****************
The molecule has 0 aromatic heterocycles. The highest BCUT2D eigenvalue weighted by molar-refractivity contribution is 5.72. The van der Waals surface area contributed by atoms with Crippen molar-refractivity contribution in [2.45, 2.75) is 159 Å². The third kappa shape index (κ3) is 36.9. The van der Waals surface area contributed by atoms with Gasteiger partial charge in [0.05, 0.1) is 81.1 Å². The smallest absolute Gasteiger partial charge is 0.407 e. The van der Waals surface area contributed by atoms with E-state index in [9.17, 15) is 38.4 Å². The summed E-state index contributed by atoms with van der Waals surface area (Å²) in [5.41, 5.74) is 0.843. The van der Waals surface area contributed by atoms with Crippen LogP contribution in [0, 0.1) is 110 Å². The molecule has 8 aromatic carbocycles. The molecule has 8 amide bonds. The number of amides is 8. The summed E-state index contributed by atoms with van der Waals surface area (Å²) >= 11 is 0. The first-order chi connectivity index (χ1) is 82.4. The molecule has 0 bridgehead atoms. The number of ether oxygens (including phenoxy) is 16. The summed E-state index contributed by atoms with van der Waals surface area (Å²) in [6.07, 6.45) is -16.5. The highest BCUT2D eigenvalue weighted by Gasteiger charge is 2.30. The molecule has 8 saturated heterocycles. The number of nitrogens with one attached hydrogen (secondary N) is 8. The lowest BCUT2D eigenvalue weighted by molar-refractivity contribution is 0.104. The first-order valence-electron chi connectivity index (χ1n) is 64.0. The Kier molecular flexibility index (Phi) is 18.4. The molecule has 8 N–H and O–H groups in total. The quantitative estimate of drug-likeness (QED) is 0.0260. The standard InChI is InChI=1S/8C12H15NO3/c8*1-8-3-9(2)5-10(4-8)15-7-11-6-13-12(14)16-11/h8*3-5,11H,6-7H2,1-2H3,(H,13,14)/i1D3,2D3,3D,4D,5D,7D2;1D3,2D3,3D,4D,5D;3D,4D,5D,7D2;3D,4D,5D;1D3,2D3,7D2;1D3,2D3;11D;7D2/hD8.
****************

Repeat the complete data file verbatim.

The molecule has 0 aromatic heterocycles. The highest BCUT2D eigenvalue weighted by molar-refractivity contribution is 5.72. The van der Waals surface area contributed by atoms with Crippen molar-refractivity contribution in [2.45, 2.75) is 159 Å². The third kappa shape index (κ3) is 36.9. The van der Waals surface area contributed by atoms with Gasteiger partial charge in [0.05, 0.1) is 81.1 Å². The smallest absolute Gasteiger partial charge is 0.407 e. The van der Waals surface area contributed by atoms with E-state index in [9.17, 15) is 38.4 Å². The summed E-state index contributed by atoms with van der Waals surface area (Å²) in [5.41, 5.74) is 0.843. The van der Waals surface area contributed by atoms with Crippen LogP contribution in [0, 0.1) is 110 Å². The molecule has 8 aromatic carbocycles. The molecule has 8 amide bonds. The number of amides is 8. The summed E-state index contributed by atoms with van der Waals surface area (Å²) >= 11 is 0. The first-order chi connectivity index (χ1) is 82.4. The molecule has 0 bridgehead atoms. The number of ether oxygens (including phenoxy) is 16. The summed E-state index contributed by atoms with van der Waals surface area (Å²) in [6.07, 6.45) is -16.5. The highest BCUT2D eigenvalue weighted by Gasteiger charge is 2.30. The molecule has 8 saturated heterocycles. The number of nitrogens with one attached hydrogen (secondary N) is 8. The lowest BCUT2D eigenvalue weighted by molar-refractivity contribution is 0.104. The first-order valence-electron chi connectivity index (χ1n) is 64.0. The Kier molecular flexibility index (Phi) is 18.4. The molecule has 8 N–H and O–H groups in total. The quantitative estimate of drug-likeness (QED) is 0.0260. The standard InChI is InChI=1S/8C12H15NO3/c8*1-8-3-9(2)5-10(4-8)15-7-11-6-13-12(14)16-11/h8*3-5,11H,6-7H2,1-2H3,(H,13,14)/i1D3,2D3,3D,4D,5D,7D2;1D3,2D3,3D,4D,5D;3D,4D,5D,7D2;3D,4D,5D;1D3,2D3,7D2;1D3,2D3;11D;7D2/hD8.